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The Commission Staff Statement On The Wall



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From this morning’s Commission Staff Statement No. 9 on “Law Enforcement, Counterterrorism, and Intelligence Collection in the United States Prior to 9/11″:

[For the FBI, a] core challenge was a legal issue that became a management challenge as well. Certain provisions of federal law had been interpreted to limit communication between agents conducting intelligence investigations and the criminal prosecution units of the Department of Justice. This was done so that the broad powers for gathering intelligence would not be seized upon by prosecutors trying to make a criminal case. The separation of intelligence from criminal investigations became known as the “wall.” New procedures issued by Attorney General Reno in 1995 required the FBI to notify prosecutors when “facts and circumstances are developed” in a foreign intelligence or foreign counterintelligence investigation that “reasonably indicate a significant federal crime has been, is being, or may be committed.” The procedures, however, prohibited the prosecutors from “directing or controlling” the intelligence investigation.

Over time, the wall requirement came to be interpreted by the Justice Department, and particularly the Foreign Intelligence Surveillance Court, as imposing an increasingly stringent barrier to communications between FBI intelligence agents and criminal prosecutors. Despite additional guidance on information sharing issued by Attorney General Reno in February 2000 and by Deputy Attorney General Larry Thompson in August 2001, the wall remained a source of considerable frustration and concern within the Justice Department. Justice Department prosecutors and FBI criminal agents were responsible for large criminal cases, like the Embassy bombings. The intelligence side of the FBI, though, had the legal tools that were essential for domestic intelligence work, such as FISA surveillance. In this environment, domestic counterterrorism efforts were impaired.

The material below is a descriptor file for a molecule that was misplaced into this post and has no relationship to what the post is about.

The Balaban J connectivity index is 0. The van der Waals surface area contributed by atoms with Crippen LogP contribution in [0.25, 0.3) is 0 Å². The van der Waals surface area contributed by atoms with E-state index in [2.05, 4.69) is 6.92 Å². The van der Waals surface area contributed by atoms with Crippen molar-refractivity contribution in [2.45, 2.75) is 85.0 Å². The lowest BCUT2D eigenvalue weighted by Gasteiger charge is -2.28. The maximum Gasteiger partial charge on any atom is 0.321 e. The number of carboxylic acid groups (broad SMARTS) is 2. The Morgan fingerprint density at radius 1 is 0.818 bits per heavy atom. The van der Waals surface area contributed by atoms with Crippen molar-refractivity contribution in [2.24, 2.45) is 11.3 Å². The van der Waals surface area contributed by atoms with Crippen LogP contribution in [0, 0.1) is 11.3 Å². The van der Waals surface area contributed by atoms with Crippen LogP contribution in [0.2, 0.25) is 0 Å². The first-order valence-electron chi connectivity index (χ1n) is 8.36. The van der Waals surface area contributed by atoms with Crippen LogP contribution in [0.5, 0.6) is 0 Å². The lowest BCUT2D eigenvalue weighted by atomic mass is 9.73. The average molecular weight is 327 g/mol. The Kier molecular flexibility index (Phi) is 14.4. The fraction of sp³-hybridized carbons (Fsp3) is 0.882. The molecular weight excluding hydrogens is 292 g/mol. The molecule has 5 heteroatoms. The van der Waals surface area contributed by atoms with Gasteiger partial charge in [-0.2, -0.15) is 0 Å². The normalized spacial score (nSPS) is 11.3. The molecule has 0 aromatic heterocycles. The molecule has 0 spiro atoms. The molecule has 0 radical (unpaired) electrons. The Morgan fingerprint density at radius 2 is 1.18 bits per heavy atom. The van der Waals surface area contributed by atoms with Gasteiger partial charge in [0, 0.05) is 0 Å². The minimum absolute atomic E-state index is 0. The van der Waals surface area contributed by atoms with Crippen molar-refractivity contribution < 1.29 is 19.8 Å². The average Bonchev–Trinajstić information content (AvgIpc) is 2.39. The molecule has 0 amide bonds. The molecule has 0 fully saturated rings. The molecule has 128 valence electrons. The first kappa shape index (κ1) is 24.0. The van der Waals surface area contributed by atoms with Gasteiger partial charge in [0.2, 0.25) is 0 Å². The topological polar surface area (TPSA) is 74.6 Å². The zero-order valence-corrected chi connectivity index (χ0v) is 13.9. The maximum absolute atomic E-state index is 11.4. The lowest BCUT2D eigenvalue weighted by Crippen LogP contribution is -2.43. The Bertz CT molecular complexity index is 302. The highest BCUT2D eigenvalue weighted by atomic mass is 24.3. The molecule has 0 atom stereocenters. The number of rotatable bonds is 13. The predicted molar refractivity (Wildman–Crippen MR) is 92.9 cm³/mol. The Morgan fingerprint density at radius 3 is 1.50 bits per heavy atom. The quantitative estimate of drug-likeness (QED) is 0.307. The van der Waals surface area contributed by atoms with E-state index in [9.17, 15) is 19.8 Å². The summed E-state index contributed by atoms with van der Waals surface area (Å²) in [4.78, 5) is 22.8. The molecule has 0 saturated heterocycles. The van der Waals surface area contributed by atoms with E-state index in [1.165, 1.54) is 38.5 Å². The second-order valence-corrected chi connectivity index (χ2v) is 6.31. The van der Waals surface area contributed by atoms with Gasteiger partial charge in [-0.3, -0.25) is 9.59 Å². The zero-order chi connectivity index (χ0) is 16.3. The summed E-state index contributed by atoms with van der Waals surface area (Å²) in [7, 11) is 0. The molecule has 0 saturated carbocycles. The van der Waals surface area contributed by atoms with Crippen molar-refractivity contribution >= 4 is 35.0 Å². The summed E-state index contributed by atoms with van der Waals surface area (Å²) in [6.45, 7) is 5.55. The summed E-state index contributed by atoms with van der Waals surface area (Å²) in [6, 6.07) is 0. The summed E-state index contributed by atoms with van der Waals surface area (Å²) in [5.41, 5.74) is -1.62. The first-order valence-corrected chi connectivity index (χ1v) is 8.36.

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The “wall” between criminal and intelligence investigations apparently caused agents to be less aggressive than they might otherwise have been in pursuing Foreign Intelligence Surveillance Act (FISA) surveillance powers in counterterrorism investigations. Moreover, the FISA approval process involved multiple levels of review, which also discouraged agents from using such surveillance. Many agents also told us that the process for getting FISA packages approved at FBI Headquarters and the Department of Justice was incredibly lengthy and inefficient. Several FBI agents added that, prior to 9/11, FISA-derived intelligence information was not fully exploited but was collected primarily to justify continuing the surveillance.



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